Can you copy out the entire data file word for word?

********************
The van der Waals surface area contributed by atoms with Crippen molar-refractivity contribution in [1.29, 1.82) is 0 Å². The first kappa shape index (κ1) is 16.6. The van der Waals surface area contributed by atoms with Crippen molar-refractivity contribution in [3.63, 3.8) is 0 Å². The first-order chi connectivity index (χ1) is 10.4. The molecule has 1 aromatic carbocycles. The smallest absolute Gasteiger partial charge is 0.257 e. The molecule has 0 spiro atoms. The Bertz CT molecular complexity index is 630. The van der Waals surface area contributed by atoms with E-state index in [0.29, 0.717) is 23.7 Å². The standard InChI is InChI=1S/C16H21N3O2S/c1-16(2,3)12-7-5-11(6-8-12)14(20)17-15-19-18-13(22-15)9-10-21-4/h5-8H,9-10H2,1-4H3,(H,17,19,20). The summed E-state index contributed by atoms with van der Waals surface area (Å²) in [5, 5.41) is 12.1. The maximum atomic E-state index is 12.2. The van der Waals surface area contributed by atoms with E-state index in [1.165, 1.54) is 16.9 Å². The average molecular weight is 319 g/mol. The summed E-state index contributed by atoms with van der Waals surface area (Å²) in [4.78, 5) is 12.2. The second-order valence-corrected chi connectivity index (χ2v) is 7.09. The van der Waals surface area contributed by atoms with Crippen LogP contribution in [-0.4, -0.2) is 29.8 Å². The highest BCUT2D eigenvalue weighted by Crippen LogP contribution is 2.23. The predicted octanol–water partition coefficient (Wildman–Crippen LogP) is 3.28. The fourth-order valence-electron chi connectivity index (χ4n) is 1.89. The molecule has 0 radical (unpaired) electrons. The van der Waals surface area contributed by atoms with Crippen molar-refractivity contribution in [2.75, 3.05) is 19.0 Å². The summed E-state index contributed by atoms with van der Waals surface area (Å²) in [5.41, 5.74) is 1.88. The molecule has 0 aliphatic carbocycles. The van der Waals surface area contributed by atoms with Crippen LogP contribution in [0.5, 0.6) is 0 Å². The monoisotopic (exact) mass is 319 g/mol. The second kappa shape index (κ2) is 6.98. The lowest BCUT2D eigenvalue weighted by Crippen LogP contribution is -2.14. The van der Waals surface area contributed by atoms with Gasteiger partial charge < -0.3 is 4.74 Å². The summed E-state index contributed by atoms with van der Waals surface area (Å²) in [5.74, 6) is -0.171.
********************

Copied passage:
The van der Waals surface area contributed by atoms with Crippen molar-refractivity contribution in [1.29, 1.82) is 0 Å². The first kappa shape index (κ1) is 16.6. The van der Waals surface area contributed by atoms with Crippen molar-refractivity contribution in [3.63, 3.8) is 0 Å². The first-order chi connectivity index (χ1) is 10.4. The molecule has 1 aromatic carbocycles. The smallest absolute Gasteiger partial charge is 0.257 e. The molecule has 0 spiro atoms. The Bertz CT molecular complexity index is 630. The van der Waals surface area contributed by atoms with E-state index in [0.29, 0.717) is 23.7 Å². The standard InChI is InChI=1S/C16H21N3O2S/c1-16(2,3)12-7-5-11(6-8-12)14(20)17-15-19-18-13(22-15)9-10-21-4/h5-8H,9-10H2,1-4H3,(H,17,19,20). The summed E-state index contributed by atoms with van der Waals surface area (Å²) in [5, 5.41) is 12.1. The maximum atomic E-state index is 12.2. The van der Waals surface area contributed by atoms with E-state index in [1.165, 1.54) is 16.9 Å². The average molecular weight is 319 g/mol. The summed E-state index contributed by atoms with van der Waals surface area (Å²) in [4.78, 5) is 12.2. The second-order valence-corrected chi connectivity index (χ2v) is 7.09. The van der Waals surface area contributed by atoms with Crippen LogP contribution in [-0.4, -0.2) is 29.8 Å². The highest BCUT2D eigenvalue weighted by Crippen LogP contribution is 2.23. The predicted octanol–water partition coefficient (Wildman–Crippen LogP) is 3.28. The fourth-order valence-electron chi connectivity index (χ4n) is 1.89. The molecule has 0 radical (unpaired) electrons. The van der Waals surface area contributed by atoms with Crippen molar-refractivity contribution in [2.75, 3.05) is 19.0 Å². The summed E-state index contributed by atoms with van der Waals surface area (Å²) in [5.41, 5.74) is 1.88. The molecule has 0 aliphatic carbocycles. The van der Waals surface area contributed by atoms with Crippen LogP contribution in [0.5, 0.6) is 0 Å². The monoisotopic (exact) mass is 319 g/mol. The second kappa shape index (κ2) is 6.98. The lowest BCUT2D eigenvalue weighted by Crippen LogP contribution is -2.14. The van der Waals surface area contributed by atoms with Gasteiger partial charge < -0.3 is 4.74 Å². The summed E-state index contributed by atoms with van der Waals surface area (Å²) in [5.74, 6) is -0.171.